From The Economist print edition
Information technology can make electricity grids less wasteful and much greener. Businesses have lots of ideas and governments are keen, but obstacles remain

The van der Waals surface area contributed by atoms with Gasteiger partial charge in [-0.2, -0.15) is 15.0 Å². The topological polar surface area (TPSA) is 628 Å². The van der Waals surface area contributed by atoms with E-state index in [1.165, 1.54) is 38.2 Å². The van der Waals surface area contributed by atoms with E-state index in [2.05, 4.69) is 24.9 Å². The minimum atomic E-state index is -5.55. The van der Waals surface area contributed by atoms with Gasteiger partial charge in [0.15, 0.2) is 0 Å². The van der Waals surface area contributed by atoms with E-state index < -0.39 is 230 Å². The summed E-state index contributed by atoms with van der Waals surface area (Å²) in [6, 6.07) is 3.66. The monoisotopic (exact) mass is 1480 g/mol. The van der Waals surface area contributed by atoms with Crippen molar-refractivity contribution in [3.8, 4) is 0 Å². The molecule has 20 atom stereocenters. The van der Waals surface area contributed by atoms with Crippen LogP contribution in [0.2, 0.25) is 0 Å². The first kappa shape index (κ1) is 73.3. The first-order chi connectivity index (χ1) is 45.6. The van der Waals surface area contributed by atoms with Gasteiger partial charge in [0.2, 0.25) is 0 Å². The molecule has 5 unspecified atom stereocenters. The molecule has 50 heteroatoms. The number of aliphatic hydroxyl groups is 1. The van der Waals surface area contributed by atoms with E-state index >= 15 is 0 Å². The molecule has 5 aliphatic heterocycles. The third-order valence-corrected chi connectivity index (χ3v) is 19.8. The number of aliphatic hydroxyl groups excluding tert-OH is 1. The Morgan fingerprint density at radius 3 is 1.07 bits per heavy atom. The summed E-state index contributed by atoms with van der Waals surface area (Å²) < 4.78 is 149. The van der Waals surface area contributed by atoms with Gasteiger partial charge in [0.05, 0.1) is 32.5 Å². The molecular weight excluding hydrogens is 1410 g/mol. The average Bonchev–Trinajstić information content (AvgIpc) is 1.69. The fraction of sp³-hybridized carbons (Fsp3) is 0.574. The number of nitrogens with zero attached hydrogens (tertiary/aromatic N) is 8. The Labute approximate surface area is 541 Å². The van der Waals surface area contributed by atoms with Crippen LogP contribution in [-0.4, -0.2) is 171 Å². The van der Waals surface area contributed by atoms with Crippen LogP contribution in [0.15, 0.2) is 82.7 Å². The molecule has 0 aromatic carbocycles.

Take what is called “demand response”. Some big companies have long agreed to throttle back their consumption at times of peak demand. With a smart grid, all consumers would be able to do the same. In a basic version, they would get real-time information about their usage and could then turn off the tumble dryer or other energy-hungry appliances. Pilot projects show that this alone would reduce consumption by 6.5% on average, says Ahmad Faruqui of the Brattle Group. If prices also varied with a grid’s load, rising when demand was heavy, customers would cut back by 10-15% during peak hours. That number would double again if smart meters could turn appliances off automatically should rates rise above a certain point.A more resilient grid, however, is the less important half of the story. All told, estimates the Brattle Group, a consultancy, the benefits from a smart grid could amount to $227 billion over the next 40 years in America alone. Just as the original grid facilitated the industrial innovations of the 20th century, the smart grid should support the green advances of the 21st. “Without it, most of the other green technology won’t work,” says Ben Kortlang of KPCB, a Silicon Valley venture-capital firm that recently invested in Silver Spring.